Theater Opening, Amenities, & Promises
The Lyric Theater opened January 2nd, 1909, taking over from the previous theater the Orpheum, presumably bought out from the previous owners. Records indicate the Orpheum being announced as sold December 31st, 1908, to the Lyric Theater Company. This initial announcement places heavy emphasis on seat rearrangement, general improvements to the facilities, and new management promising "first class attractions."
This list of first-class attractions lists an in-house singer, promising at least two songs per performance. These performances are promised daily, three times a day, for a minimum of an hour to accompany the regular matinees.
The Lyric Theater's programming appears to have appealed to a wide variety of patrons, notably offering two separate admission prices of 5 cents and 10 cents, allowing room for consumer affordability. Their advertisements feature heavy emphasis on musical pictures and orchestral accompaniment to be enjoyed by all.
It should be noted that the Lyric Theater has been cited as going broke not once, but several times. In a newspaper clipping shown here, between the bottom left column and top right column you can read a small City News snippet declaring the Monroe & Sons Furniture Dealers buying out the theater chairs once again.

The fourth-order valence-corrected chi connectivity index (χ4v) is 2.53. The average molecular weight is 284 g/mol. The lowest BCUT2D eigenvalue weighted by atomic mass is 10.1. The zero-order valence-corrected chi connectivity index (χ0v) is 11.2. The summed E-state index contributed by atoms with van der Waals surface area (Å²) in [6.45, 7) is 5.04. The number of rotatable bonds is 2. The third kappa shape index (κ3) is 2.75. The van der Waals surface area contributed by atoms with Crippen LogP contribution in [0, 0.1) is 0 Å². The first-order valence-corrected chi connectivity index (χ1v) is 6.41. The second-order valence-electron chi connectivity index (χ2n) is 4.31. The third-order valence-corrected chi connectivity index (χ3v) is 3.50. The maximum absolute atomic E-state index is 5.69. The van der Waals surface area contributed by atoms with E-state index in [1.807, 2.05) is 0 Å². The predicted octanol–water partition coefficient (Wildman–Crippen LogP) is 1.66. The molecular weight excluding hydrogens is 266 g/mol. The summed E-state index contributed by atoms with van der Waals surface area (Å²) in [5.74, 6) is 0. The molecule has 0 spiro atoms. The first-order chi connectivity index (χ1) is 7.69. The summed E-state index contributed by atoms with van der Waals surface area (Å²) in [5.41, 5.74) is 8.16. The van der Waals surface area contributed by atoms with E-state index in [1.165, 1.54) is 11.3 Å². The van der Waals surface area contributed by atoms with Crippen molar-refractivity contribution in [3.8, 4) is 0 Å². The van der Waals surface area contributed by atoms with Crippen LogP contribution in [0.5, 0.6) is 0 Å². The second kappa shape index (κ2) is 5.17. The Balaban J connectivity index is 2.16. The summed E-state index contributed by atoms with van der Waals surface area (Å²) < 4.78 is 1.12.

Although there are no sources of definitive evidence, it can be speculated through the large list of amenities that ongoing operation required a large amount of overhead that could not be cleared in a timely manner, leading to the short-lived nature of the Lyric.
The images provided above document the Lyric's main promotions - newspaper advertisements paired with a consistent matinee and performance schedule. Patrons could count on a predetermined calendar to know when their entertainment would be available, while advertisements filled in the gaps of who/what was currently exhibiting.
|The Girl And The Outlaw, D.W. Griffith, 1908
|Roy King - sang "My Heather Queen"
|Mr. Bryan - sang "Comrade Mine"